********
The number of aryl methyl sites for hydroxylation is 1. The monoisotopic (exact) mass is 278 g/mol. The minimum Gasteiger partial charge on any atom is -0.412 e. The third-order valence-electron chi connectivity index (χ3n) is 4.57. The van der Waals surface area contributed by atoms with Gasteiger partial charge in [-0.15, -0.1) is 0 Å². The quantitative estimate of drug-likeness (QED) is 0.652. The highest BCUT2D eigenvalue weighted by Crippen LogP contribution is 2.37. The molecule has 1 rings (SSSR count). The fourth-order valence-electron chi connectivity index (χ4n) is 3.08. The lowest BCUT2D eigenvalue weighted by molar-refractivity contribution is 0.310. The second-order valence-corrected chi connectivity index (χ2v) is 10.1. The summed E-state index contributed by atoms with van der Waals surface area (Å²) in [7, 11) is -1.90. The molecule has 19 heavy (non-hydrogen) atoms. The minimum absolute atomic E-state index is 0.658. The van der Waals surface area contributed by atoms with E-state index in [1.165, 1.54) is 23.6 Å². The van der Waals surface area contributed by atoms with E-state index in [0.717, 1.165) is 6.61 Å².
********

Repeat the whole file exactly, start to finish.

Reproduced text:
The number of aryl methyl sites for hydroxylation is 1. The monoisotopic (exact) mass is 278 g/mol. The minimum Gasteiger partial charge on any atom is -0.412 e. The third-order valence-electron chi connectivity index (χ3n) is 4.57. The van der Waals surface area contributed by atoms with Gasteiger partial charge in [-0.15, -0.1) is 0 Å². The quantitative estimate of drug-likeness (QED) is 0.652. The highest BCUT2D eigenvalue weighted by Crippen LogP contribution is 2.37. The molecule has 1 rings (SSSR count). The fourth-order valence-electron chi connectivity index (χ4n) is 3.08. The lowest BCUT2D eigenvalue weighted by molar-refractivity contribution is 0.310. The second-order valence-corrected chi connectivity index (χ2v) is 10.1. The summed E-state index contributed by atoms with van der Waals surface area (Å²) in [7, 11) is -1.90. The molecule has 19 heavy (non-hydrogen) atoms. The minimum absolute atomic E-state index is 0.658. The van der Waals surface area contributed by atoms with E-state index in [1.165, 1.54) is 23.6 Å². The van der Waals surface area contributed by atoms with E-state index in [0.717, 1.165) is 6.61 Å².